Yesterday I was thinking about the intimacy of the act of choreography. If the body and the way in which it moves is essential to identity, then the act of generating movement for choreography is (to varying degrees, I’m sure) an extension of identity. The act of making dances takes on a quality of intimate exchange, the choreographer extending and offering his or her identity into movement material that is then absorbed into the body of the dancer who invites the movement (which I am thinking of as an extension of the identity of the choreographer) into his or her body and cultivates it as part of himself/herself. Just as the body in general is a site for the perception, negotiation, and performance of identity, this process becomes intensified in the dancer’s body. The dancer’s body becomes the site for not only negotiating his or her own identity, but negotiating the integration of aspects of the choreographer’s identity with his or her own. Out of this negotiation comes the dance. I’m thinking about dance making not only as a creative act but a procreative act. The dance is the product of the negotiation between choreographer and dancer, their actions extensions of identity, the dance being produced out of the integration of discrete movement identities or identifying movement. I discussed this dynamic a bit in a post from May, describing the unique experience of creative collaboration, specifically in working on the piece “Observing Solitude”: https://morrismichaelj.wordpress.com/2009/05/09/queer-presence-in-creative-process-and-spirituality/. I think that I have felt this way about the choreographic process for quite some time and only now am I finding language for it, and its relationship to these other research interests. The arching subjects of this research seem to be in two parts: the relationship of the body to identity, and the relationship of identity to the act of choreography. There are other implications: I’m thinking about how dance notation (Labanotation, for instance) takes on a quality of biography, not only the writing of movement, but the movement of a specific choreographer. If in fact that movement contains an essential connection to the identity of that choreographer, then the writing of that movement is literally a kind of biography. I’m thinking about the reconstruction of dances from score not only as a study of the dances themselves, but as a study of biography, literally embodying a kind of kinesthetic biography of historical choreographers. Ann Cooper Albright spoke at OSU last fall and discussed her research on Loïe Fuller and how part of what revealed this woman to her was the actual kinesthetic experience of hold the long rods draped in fabric, the length of time it took to perform a piece, the ache of the back and the arms, the stability of the core, etc. By moving as Loïe Fuller, Albright came to know her in a different way. I think there are also implication for the more “collaborative” way that many choreographers now work. I think this research will be interested specifically in the practice of the individual choreographer generating movement material within his or her own body that is then transmitted to the dancer; but so much choreography is not made this way. It is becoming increasingly common for the choreographer to shape the dance out of improvisations and brief compositions generated by the dancers. This has never been my preferred way to work, either as a dancer or a choreographer, and I think these research interests might offer an explanation as to why that is. The material that is generated in this way has less affiliation with individual identities; it becomes a kind of raw fodder to the tweaked and wrecked and deconstructed and reorganized and adjusted. If not done carefully, this has felt almost abusive in different projects of which I’ve been a part. If the way we move is essentially related to who we are, and the movement material we generate is thus an extension of who we are, then working in this way risks feeling like the tweaking and wrecking and deconstructing and reorganization and adjusting (etc.) of who people are . . . This is not necessarily a negative thing (it certainly seems to suggest therapeutic potential, deconstructing the individual through the deconstruction of movement), but similar to the care and concern that goes into something like psychoanalysis, I feel a need to imbue those sorts of processes with a similar care. The movement an individual generates can be seen as separate from them, from who they are, but it’s origin cannot. It came to be in/through/and out of them, of who they are . . .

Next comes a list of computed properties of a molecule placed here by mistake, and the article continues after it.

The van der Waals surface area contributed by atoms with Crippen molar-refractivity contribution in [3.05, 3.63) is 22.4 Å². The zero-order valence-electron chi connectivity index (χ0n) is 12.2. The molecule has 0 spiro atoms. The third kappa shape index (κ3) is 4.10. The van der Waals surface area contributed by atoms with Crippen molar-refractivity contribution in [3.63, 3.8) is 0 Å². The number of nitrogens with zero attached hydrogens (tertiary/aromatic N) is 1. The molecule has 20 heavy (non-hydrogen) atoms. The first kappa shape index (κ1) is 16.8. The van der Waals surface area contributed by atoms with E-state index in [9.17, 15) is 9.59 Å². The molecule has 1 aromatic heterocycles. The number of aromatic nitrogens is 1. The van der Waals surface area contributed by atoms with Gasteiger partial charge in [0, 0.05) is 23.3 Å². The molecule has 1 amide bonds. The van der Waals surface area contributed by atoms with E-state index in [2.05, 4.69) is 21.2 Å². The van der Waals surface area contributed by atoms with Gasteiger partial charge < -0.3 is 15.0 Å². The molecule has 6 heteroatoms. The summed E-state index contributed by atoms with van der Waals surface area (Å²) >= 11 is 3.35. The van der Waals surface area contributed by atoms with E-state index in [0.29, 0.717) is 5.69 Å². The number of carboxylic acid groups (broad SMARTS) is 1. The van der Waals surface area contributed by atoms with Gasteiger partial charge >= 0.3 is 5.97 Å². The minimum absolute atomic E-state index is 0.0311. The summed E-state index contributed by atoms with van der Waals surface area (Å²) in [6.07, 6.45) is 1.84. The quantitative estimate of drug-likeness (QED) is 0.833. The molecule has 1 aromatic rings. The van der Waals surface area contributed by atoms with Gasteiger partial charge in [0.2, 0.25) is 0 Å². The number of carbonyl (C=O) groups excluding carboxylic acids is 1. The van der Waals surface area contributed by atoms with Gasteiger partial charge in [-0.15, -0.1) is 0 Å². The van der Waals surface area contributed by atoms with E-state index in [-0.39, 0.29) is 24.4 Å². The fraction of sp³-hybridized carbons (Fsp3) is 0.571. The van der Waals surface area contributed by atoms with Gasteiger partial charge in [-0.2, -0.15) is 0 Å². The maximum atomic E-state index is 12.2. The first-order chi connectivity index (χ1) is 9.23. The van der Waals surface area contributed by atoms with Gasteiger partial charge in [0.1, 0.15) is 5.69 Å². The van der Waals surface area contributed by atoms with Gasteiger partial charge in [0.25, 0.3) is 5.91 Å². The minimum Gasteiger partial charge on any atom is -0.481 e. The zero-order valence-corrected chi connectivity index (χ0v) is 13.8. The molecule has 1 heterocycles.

I was in a composition studies class this past spring. During one particular class we did an exercise in which we “danced” one another. It was like mimicry, trying to take on the movement qualities, physical idiosyncrasies, mannerisms, gate, etc. of our classmates. I found myself incredibly disturbed by this exercise. I felt intrusive and invasive when I took on the movement of another . . . and I felt violated and misunderstood as I looked around a room of my peers taking on my physicality and movement. Eventually I dropped out of the exercise. I think something was beginning to reveal itself in that exercise, the relationship I perceive between the way a person moves and who that person is. The casualness with which we were treating one another’s ways of moving and being felt at odds with the intimate nature of what we were doing. We were exploring not only how one another moved but by extension what it meant to be them. Which seems like an action of great beauty, profound intimacy, and something almost like love . . . I wanted there to be more sacredness to it, more gravity, more care and consideration and even consent. I wanted to have the opportunity to offer my ways of moving, to have them accepted and treasured. I wanted the opportunity to treasure the ways of moving/being of my friends and peers.